“Fuckin’ idiots. I’ve told them fifty times to break up,” Confession’s Michael Crafter says of the Sydney grind band that shares his name. “I can’t believe they’re still going. I just want my 20%!”
He thinks about that for a moment, then offers a chuckle. “They probably don’t make any money, so I can’t take it. I’ll get paid in potatoes in a hessian sack made out of their worn-out dreadlocks! I don’t care. I’ve listened to them a couple of times. They can have a band, they can use my name. If that’s what they’ve got to do, that’s what they’ve got to do. If they say anything that’s outta line… well. I know what they look like. They’re skinny dudes, with beards! But… the only thing that would piss me off, if you mention my child or my girlfriend, I’ll be a very pissed off person. Other than that, say what you fucking want about me! I’ve got a fucking box for a head, have absolutely no neck, play in a shit band that plays heaps of breakdowns… I’m a fucking walking target for controversy!”
Crafter is a man with few illusions. He is very clear about how he has been perceived throughout his career, which he finds to his surprise and delight has now lasted more than a decade since he first stepped out with I Killed the Prom Queen. A string of different bands have followed, most of whom have seen him depart almost before fans got used to him being there.
“For some people, they can do the same thing. I like mixing it up a fair bit,” he says with another chuckle. “For me it’s never been about being big, it’s been about touring and seeing what happens. When I was with Prom Queen, there was obviously a few issues, and things change and stuff and then other things came up and then another thing came up and things changed… I’m stoked I got to do what I got to do. I never thought that in ten years I’d still be in a band. I never thought I’d still be doing tours. It lets me do some pretty cool shit, and that’s the best thing about it.”
Confession is in the final stages of getting down a new album. Crafter says that while the band is together during the Warped Tour, they’ll finish off the songs and then head “somewhere in the US” to record. With the history of the band taking a bizarre turn last year when the rest of the former line-up announced that Crafter had been sacked and a list of previous members that seems way too long for a group that’s only been around a few years, the vocalist has candidly compared Confession to a sporting team where the goal is the same despite who is making up the numbers. Some bands would find it difficult to work in that situation, but Crafter has no such problems.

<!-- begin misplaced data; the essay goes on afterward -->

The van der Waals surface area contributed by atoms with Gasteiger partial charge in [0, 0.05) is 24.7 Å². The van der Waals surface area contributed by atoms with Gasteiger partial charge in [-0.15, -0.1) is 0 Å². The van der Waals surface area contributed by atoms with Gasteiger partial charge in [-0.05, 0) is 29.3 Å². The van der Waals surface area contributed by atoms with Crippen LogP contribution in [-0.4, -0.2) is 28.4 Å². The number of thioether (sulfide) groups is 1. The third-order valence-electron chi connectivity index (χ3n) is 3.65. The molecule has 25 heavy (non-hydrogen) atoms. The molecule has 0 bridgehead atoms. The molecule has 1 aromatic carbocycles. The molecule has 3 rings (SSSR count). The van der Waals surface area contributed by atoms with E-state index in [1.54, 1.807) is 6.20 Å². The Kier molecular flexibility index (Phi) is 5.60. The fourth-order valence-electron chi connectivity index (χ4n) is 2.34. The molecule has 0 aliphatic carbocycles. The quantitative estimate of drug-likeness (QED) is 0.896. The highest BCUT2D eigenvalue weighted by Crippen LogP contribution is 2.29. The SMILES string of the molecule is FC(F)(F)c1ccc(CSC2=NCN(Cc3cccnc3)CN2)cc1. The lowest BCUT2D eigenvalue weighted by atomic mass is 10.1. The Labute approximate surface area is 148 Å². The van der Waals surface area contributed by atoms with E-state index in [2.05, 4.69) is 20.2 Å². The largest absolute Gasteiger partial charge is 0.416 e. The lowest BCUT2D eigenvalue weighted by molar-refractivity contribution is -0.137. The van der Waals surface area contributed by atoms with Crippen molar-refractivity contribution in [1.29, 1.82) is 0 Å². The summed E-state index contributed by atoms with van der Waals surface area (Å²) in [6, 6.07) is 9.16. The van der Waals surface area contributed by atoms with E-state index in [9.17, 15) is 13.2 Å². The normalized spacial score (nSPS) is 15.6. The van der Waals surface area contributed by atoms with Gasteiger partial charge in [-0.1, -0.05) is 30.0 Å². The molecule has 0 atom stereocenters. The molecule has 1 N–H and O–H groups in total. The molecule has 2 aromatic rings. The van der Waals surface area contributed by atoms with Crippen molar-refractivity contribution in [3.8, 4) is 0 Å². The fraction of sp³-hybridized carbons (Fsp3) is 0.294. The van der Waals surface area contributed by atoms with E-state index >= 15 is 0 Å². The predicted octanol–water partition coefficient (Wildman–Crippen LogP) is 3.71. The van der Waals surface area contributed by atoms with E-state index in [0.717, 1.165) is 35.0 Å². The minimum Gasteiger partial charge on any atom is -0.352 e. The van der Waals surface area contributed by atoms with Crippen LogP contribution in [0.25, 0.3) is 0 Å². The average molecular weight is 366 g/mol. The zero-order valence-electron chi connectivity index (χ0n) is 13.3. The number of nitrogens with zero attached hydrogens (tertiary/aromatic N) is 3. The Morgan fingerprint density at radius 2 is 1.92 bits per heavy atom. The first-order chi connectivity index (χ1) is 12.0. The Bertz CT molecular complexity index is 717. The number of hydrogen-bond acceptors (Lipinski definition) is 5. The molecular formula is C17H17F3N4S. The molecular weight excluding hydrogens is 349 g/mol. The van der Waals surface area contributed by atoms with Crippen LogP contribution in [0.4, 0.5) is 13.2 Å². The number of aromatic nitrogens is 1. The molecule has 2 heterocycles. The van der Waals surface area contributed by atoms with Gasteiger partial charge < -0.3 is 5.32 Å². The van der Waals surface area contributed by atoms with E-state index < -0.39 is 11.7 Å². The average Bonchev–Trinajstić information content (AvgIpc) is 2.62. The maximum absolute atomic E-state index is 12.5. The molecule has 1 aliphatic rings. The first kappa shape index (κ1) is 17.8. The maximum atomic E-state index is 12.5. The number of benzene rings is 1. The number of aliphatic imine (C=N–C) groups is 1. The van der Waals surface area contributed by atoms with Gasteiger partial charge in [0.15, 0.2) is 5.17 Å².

“When I started the band, I pretty much made the band – and someone’s gonna get offended by this – retard-proof,” he says. “The fact that almost anyone can write it. I never went out and said, ‘Oh yeah, I wanna sound like the Dillinger Escape Plan so I have to get in a genius everytime to write the songs’. It’s like, OK, breakdown, fast part, melodic part… something that I myself can write. Not that I do, cause I’m useless. My guitar skills aren’t that good. But the people that have obviously been in the band for some time now, they’ve been writing the album and been working pretty hard.”
Crafter knows exactly what he wants his band to sound like. He is unashamed to reveal that Confession works to a formula that relies on nothing more than simplicity and heaviness. He knows precisely what works, even down to the marketing level.
“We have a base, we have a base of what the band sounds like. We know what the last album sounded like, we know what the album before sounds like, we know what people go on when we play. It’s the trial and error of playing and seeing which songs do the best. And to be honest, it’s always been the heaviest tracks that have done the best for this band. The really pissed off ones with lots of swearing. They’ve been the ones that have appealed to the crowd the most. And sell the most t-shirts! That’s another theory of mine. If you can’t put the song lyric on the t-shirt, it should not be in the break down.”
He likes to play what he likes to listen to, and with his time in previous groups perhaps proving that he doesn’t necessarily work well on other people’s terms, Confession is his own vision. It’s not rocket science, and he doesn’t want it to be.
“I know what I like. I’m not looking to do what other people like,” he asserts. “If I wanted to sound like what everyone else fucking sounds like these days, we’d have fucking keyboards and fifty million things going on, basically sound like a DJ with a breakdown going on behind it. I try not to sound like everyone else. I try to sound like what I liked when I was young. I loved Bury Your Dead and I loved Carpathian, and then I was in Carpathian and when I started this band, I just wanted to do something heavy and simple. Even though we have some singing parts in some songs, we keep it heavy and simple, and the biggest songs are always real heavy.”
Having played to huge crowds at Soundwave and with his best buds Parkway Drive already this year, Michael Crafter is looking forward to Warped with easy-going enthusiasm. Once again he’ll be sharing the stage with Parkway, whom he’s known since “the day before they played their first gig” and getting to see and hang out with a line-up of acts that he grew up listening to. He couldn’t be happier.
“It’s good to be able to do this kind of stuff,” he says. “Especially Warped because it’s a lot of bands I used to go see when I was a kid and stuff. It’s good that we can tour Australia with friends and a bunch of bands and hang out as well.”
Confession plays the Vans Warped Tour this week:
29/11:RNA Showgrounds, Brisbane QLD
30/11: Coffs Harbour Showground, Coffs Harbour NSW
1/12: Barangaroo, Sydney NSW
6/12: Exhibition Park, Canberra ACT
7/12: Birrarung Marr, Melbourne VIC
8/12: Ellis Park, Adelaide SA